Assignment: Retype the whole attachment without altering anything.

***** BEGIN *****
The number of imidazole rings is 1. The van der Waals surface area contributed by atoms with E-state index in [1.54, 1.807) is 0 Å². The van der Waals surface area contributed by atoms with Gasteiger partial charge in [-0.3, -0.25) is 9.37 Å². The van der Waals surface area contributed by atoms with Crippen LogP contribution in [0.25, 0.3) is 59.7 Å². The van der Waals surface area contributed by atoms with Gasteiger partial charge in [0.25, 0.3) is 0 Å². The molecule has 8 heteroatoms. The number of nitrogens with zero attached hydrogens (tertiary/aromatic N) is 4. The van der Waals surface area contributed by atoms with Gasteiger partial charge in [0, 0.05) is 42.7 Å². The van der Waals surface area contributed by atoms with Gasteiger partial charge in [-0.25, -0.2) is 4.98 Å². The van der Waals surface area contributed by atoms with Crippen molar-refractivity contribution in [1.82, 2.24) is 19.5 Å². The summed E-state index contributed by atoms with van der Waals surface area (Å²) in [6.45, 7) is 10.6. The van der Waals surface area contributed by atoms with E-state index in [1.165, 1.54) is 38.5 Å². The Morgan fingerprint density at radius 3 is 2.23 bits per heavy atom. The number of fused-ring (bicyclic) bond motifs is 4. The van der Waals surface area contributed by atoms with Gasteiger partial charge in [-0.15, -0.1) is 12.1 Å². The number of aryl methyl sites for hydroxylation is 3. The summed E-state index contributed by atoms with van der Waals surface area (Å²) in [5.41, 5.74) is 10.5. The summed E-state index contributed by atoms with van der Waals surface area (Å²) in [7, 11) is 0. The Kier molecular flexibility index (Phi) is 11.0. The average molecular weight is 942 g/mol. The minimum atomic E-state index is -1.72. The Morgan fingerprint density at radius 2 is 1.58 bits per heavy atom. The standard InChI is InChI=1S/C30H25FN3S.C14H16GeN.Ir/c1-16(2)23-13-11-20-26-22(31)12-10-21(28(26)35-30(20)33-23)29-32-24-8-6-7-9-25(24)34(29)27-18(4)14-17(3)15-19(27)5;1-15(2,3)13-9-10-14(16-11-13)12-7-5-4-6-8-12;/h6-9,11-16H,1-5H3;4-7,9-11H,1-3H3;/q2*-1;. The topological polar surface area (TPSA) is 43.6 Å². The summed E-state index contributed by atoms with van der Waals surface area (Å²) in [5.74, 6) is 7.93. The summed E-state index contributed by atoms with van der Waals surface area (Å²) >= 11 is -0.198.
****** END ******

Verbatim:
The number of imidazole rings is 1. The van der Waals surface area contributed by atoms with E-state index in [1.54, 1.807) is 0 Å². The van der Waals surface area contributed by atoms with Gasteiger partial charge in [-0.3, -0.25) is 9.37 Å². The van der Waals surface area contributed by atoms with Crippen LogP contribution in [0.25, 0.3) is 59.7 Å². The van der Waals surface area contributed by atoms with Gasteiger partial charge in [0.25, 0.3) is 0 Å². The molecule has 8 heteroatoms. The number of nitrogens with zero attached hydrogens (tertiary/aromatic N) is 4. The van der Waals surface area contributed by atoms with Gasteiger partial charge in [0, 0.05) is 42.7 Å². The van der Waals surface area contributed by atoms with Gasteiger partial charge in [-0.25, -0.2) is 4.98 Å². The van der Waals surface area contributed by atoms with Crippen molar-refractivity contribution in [1.82, 2.24) is 19.5 Å². The summed E-state index contributed by atoms with van der Waals surface area (Å²) in [6.45, 7) is 10.6. The van der Waals surface area contributed by atoms with E-state index in [1.165, 1.54) is 38.5 Å². The Morgan fingerprint density at radius 3 is 2.23 bits per heavy atom. The number of fused-ring (bicyclic) bond motifs is 4. The van der Waals surface area contributed by atoms with Gasteiger partial charge in [-0.15, -0.1) is 12.1 Å². The number of aryl methyl sites for hydroxylation is 3. The summed E-state index contributed by atoms with van der Waals surface area (Å²) in [5.41, 5.74) is 10.5. The summed E-state index contributed by atoms with van der Waals surface area (Å²) in [7, 11) is 0. The Kier molecular flexibility index (Phi) is 11.0. The average molecular weight is 942 g/mol. The minimum atomic E-state index is -1.72. The Morgan fingerprint density at radius 2 is 1.58 bits per heavy atom. The standard InChI is InChI=1S/C30H25FN3S.C14H16GeN.Ir/c1-16(2)23-13-11-20-26-22(31)12-10-21(28(26)35-30(20)33-23)29-32-24-8-6-7-9-25(24)34(29)27-18(4)14-17(3)15-19(27)5;1-15(2,3)13-9-10-14(16-11-13)12-7-5-4-6-8-12;/h6-9,11-16H,1-5H3;4-7,9-11H,1-3H3;/q2*-1;. The topological polar surface area (TPSA) is 43.6 Å². The summed E-state index contributed by atoms with van der Waals surface area (Å²) in [5.74, 6) is 7.93. The summed E-state index contributed by atoms with van der Waals surface area (Å²) >= 11 is -0.198.